Anytime there is a mass of Black folks uprising in the country, Appalachia has historically been used to say racism isn’t real because we have poor white people, but that’s not how this works.
Yes, our struggles are tied together but there is clearly a difference. Being poor and white in Appalachia is hard but being Black and poor is harder. In addition your existence is erased when statements are made like, “There aren’t Black people in Appalachia.”
There is a long history of capitalism and white supremacy that is the American story and Appalachia is a microcosm of that.
That’s why our Black Appalachian Young and Rising program is so important because there are young Black people here who do want to do the work for their community and that is what’s right about Appalachia.
All the things that are hard about America are harder here and parrticularly for Black and queer youth because they are not included in a larger narrative about the region making it even more difficult because you don’t know how to see yourself in it.
There are so many complexities within being a Black young person in Appalachia, but connection guides our celebration of blackness and also our strategy for change.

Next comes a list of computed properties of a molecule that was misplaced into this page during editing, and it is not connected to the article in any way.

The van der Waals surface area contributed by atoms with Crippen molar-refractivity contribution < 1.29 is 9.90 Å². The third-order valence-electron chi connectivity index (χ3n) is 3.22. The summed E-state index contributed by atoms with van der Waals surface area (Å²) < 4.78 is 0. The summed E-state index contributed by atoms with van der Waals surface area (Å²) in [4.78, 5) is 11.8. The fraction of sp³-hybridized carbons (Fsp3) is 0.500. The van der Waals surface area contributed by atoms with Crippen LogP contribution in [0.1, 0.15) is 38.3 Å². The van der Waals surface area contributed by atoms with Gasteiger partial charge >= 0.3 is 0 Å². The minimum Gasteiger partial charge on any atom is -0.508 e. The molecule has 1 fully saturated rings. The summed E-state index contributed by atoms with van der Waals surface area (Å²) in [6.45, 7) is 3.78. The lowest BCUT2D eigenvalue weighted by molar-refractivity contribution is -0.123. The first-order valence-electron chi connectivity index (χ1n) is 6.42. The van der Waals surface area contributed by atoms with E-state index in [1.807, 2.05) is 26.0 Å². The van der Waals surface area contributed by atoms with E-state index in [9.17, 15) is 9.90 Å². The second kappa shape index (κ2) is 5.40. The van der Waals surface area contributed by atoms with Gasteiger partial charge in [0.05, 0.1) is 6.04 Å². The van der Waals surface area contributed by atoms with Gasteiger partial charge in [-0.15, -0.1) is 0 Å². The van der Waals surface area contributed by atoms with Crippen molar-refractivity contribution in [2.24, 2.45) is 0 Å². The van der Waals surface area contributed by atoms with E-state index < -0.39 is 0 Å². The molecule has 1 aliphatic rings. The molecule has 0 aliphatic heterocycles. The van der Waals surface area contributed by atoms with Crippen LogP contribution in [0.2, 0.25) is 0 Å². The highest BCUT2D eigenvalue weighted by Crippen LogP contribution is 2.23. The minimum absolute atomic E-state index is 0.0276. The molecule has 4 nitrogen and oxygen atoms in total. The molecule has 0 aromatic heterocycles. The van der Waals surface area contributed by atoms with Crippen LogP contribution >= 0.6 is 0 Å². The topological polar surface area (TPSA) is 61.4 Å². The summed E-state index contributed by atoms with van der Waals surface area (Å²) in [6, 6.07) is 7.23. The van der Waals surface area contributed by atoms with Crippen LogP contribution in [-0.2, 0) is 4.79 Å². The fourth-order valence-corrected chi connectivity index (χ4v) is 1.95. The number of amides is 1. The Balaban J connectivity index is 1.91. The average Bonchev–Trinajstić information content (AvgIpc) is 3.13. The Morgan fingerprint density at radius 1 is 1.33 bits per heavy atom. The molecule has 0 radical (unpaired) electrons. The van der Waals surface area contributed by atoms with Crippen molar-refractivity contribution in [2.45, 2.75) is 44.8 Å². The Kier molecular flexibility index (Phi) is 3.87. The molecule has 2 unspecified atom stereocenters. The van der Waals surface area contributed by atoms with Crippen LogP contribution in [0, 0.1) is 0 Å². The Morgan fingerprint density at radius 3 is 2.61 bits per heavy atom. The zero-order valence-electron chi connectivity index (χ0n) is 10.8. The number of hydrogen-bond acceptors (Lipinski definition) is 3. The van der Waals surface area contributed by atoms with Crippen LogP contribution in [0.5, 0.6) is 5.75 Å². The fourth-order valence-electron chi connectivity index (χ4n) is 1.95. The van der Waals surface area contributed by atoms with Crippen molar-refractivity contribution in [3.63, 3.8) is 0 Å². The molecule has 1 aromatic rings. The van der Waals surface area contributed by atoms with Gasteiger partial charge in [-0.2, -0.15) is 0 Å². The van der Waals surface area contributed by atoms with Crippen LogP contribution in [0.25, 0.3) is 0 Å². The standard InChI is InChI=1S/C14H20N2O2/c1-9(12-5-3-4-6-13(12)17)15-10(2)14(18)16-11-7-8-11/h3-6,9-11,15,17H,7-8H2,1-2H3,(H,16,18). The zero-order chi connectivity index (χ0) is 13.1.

BAYR creates a dignified and autonomous space for Black youth to define Black Appalachian joy and identity, start restorative processes to see what will help us thrive, while also celebrating our existence.
Because BAYR is the Black youth caucus of The STAY Project we understand how our beautiful existence intersects with state violence and erasures amongst systems of racism and economic injustice.
How are programs like The STAY Summer Institute creating space for young Appalachian youth to feel empowered and connected?
Our Summer Institute is a regional gathering that provides a creative space for youth with leadership development, cultural sharing, political analysis, and kinship for youth from across the region.
This year, we are planning a hybrid institute that will continue to be designed and facilitated by young people who are 14 to 30 years of age in places across the Appalachian regions like Big Stone Gap, Virginia.; Grand View, West Virginia; Gaston, Alabama; Knoxville, Tennessee and Boone, North Carolina.